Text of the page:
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Archive for the ‘SQL Server’ Category

SQL Server 2008 R2 – Intellisense not working – Visual Studio 2010 SP 1

18 March, 2011 9 comments

Hi,

Recently intellisense in the SQL Server management Studio stopped working.

It appears that it was caused by the installation of Visual Studio 2010 SP1.

The issue was raised here:
https://connect.microsoft.com/SQLServer/feedback/details/650569/ssms-2008-r2-is-losing-intellisense-after-installing-visual-studio-2010-sp1

It was originally suggested that this could fixed by SQL Server 2008 R2 Cumulative Update #6, but this in turn lead to a crash in Visual Studio 2010 when ever you opened a .sql file in your database projects.
https://connect.microsoft.com/VisualStudio/feedback/details/653180/method-not-found-opening-files-in-database-project

It suggested that this issue has been fixed and will be released in SQL Server 2008 R2 Cumulative Update #7, which was due out in Mid April.

You can install Cumulative Update #6 and in most cases this will get intellisense working in SSMS but it will break Intellisense (on database projects) in VS2010.

So if you are like me, you are between a rock and a hard place, your choice of which environment you prefer to have working.

Lets hope that CU #7 fixes it.

I will update this post with my results after I have applied CU #7.

Cheers…

Update as @ 19th April

Today Microsoft has released Cumulative Update package 7 for SQL Server 2008 R2

After downloading and installing, preliminary results are that the problem is solved.

Intellisense in SSMS seems to be working and I no longer get the crashes in Visual Studio 2010 and Intellisense in Visual Studio 2010 database projects also seem to be working correctly. So, so far so good.

Categories: SQL Server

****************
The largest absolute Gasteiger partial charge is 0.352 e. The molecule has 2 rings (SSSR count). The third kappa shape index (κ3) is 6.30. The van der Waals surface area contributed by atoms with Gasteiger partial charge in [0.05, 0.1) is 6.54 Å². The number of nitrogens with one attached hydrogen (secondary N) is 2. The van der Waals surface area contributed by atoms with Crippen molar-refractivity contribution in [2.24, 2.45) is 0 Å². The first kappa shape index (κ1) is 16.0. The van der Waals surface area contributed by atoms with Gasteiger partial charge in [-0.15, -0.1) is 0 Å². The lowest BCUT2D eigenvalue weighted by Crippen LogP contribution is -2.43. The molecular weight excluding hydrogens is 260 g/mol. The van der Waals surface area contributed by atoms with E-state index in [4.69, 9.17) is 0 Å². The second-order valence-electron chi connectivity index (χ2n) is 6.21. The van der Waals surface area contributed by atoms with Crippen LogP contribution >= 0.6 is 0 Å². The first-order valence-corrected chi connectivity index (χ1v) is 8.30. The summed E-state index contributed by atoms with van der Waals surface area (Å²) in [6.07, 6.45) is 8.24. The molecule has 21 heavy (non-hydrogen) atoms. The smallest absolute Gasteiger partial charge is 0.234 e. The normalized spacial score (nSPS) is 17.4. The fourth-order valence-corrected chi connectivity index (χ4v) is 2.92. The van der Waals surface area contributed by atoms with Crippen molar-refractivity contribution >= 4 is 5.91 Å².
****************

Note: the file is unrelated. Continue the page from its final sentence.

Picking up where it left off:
Reconnect all SQL logins after DB restore

2 March, 2011 Leave a comment

Hi,

Below is a script that I use to reconnect sql logins after a database restore.

It reconnects all users to all databases.

Cheers

Use Master
GO

Set NoCount On


if exists(select * from tempdb..sysobjects where id = object_id('tempdb..#tblDatabases'))
	Drop Table #tblDatabases

if exists(select * from tempdb..sysobjects where id = object_id('tempdb..#tblUsers'))
	Drop Table #tblUsers



Declare @db nvarchar(max)
Declare @usr nvarchar(max)
Declare @sql nvarchar(Max)
Declare @msg nvarchar(200)

Create Table #tblDatabases
(
	DBName nvarchar(4000)
)

Create Table #tblUsers
(
	UserName nvarchar(4000)
)


Insert Into #tblDatabases
select name from master.dbo.sysdatabases where dbid > 4 
Order By name


Select Top 1 @db = DBname from #tblDatabases

While @db is not null
Begin
	set @msg = Char(13) + 'Processing ' + @db
	RAISERROR(@msg, 0, 0) WITH NOWAIT 
	
	set @sql = N'
	Use [' + @db + ']
	
	Declare @usr nvarchar(max)
	set @usr = null

	Truncate Table #tblUsers;
	Insert Into #tblUsers SELECT name from sysusers where altuid is null 
                 and name not in (''dbo'', ''guest'', ''sys'', ''INFORMATION_SCHEMA'');
	Select Top 1 @usr = userName from #tblUsers;
	
	While @usr is not null
	Begin
	
		print ''fixing user '' + @usr
		exec sp_change_users_login ''auto_fix'', @usr
		
		Delete from #tblUsers where username = @usr
		Set @usr = null